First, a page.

The Russians Used a Pencil: The 4-inch iPhone


A couple weeks ago, a gentlemen named Timothy Collins called into the Vergecast podcast and sent the blogosphere into a tizzy by suggesting how Apple could increase the screen size in a new iPhone by simply elongating the screen to a 16:9 (ish) ratio, while keeping the same resolution (326 dpi)….

Setting up TextMate for Xcode

Some time ago I registered Allan Odgaard’s excellent TextMate with the intention of switching from programming in Xcode to programming in TextMate (building the application from TextMate using the Xcode command line support). Since then I have been using TextMate for all kinds of text processing work (HTML, XML, etc.), all but Objective-C programming.

This week I finally started to dig into using TextMate with Xcode…

According to the TextMate manual there are two options for migrating from Xcode: 1. Drag and drop the folder containing the Xcode project on to the TextMate application. 2. Use the Xcode bundle’s import function to import a Xcode project.

First, I gave option 1 a try because option 2. according to the manual, does have some drawbacks, but I will get to that later. After dragging and dropping the folder, a project was created within TextMate with the full folder structure including all files are directories. Building and running the project went fine. The included subversion bundle seems to recognize all the changes I made to the source code. Double-clicking a .nib file opened up Interface Builder nicely. Great! Then I started tidying up the project structure as I don’t want to see my full folder structure (including build and .lproj folders, images, etc.). I wanted to group the source logically per area (views and controls, controllers, Core Data classes, etc.). This did not turn out to be so easy: deleting references to the files in the project structure only works temporary as they reappear after some time? TextMate allows you to group files and folders together, but, groups can not be placed in a folder (which makes sense in a way). There is a possibility to filter the contents of a folder using regular expressions. The works fine is you want to filter certain file types but excluding individual files is a pain.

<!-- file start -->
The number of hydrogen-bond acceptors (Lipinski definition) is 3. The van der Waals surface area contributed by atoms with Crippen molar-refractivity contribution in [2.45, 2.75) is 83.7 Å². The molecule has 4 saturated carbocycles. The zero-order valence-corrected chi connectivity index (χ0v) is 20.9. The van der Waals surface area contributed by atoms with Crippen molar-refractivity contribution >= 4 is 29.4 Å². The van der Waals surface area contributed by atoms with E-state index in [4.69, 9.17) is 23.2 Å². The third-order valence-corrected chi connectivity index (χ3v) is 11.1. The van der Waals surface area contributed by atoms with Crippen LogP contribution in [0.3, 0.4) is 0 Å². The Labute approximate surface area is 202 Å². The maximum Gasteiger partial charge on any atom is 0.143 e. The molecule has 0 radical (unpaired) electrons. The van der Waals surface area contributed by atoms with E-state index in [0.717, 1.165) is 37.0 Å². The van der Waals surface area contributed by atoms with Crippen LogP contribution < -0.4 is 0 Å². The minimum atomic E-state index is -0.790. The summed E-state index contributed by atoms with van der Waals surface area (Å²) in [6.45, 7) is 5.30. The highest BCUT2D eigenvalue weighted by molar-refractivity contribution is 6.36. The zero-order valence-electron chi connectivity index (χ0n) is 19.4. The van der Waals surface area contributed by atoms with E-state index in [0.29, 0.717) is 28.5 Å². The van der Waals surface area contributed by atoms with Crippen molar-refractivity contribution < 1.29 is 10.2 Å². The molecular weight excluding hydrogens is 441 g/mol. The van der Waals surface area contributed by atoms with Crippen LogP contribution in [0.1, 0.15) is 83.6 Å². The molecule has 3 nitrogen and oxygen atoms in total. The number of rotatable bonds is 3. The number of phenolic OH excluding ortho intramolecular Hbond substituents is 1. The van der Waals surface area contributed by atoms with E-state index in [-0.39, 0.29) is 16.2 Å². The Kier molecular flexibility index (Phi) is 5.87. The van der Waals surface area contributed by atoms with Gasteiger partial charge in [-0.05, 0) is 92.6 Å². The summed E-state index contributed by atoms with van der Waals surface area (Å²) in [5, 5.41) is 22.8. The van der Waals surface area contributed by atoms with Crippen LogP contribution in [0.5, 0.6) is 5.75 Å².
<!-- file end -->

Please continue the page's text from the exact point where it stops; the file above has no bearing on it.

Ok, let’s give option 2 a try…

Importing the Xcode project from the bundle’s menu worked painlessly. The structure of the TextMate project nicely resembles the structure I had with Xcode. There are no folders, only groups. I can now reorganize the groups in any way I like. Great. Building and running the project also works fine. Double-clicking a Nib group(!) seems to do nothing! Ouch!. Removing the group and dragging in the Nib from disk solved that problem (the Nib became folder) by doing this). Ok, what about subversion. Subversion does not work anymore. It only recognizes the changes for the Nib file (folder actually) I just added to the project. Bummer. The problem, from reading TextMate’s documentation, is the value of the TM_PROJECT_DIRECTORY variable which is set to the first folder in the project. The only folder I have is the Nib I copied in earlier. Everything else is a group. In order to get subversion to work I have to add the folder with all my sources and the Xcode project to the top of the TextMate project. Doing so solved the subversion problem. If I want to see all uncommitted changes for the project, I just select the top folder and press shift-control-A-0. The following screenshot shows the final project structure. I have also added the ‘common’ folder which contains the working copy of some shared code I use among projects.


One drawback of having the source code folders next to the group structure, I found out later, is that finding text within the project is taking a really long time as it searches through the folder structure and the group structure. In the end I decided to add a file and folder pattern (folder’s ‘Show information’ context menu option) of ‘!*$’ which basically means ‘do not show anything’ (I really only want the top folder, not the contents of the folder).

Have fun with TextMate and Xcode!

Wednesday, January 20, 2010 — 2 notes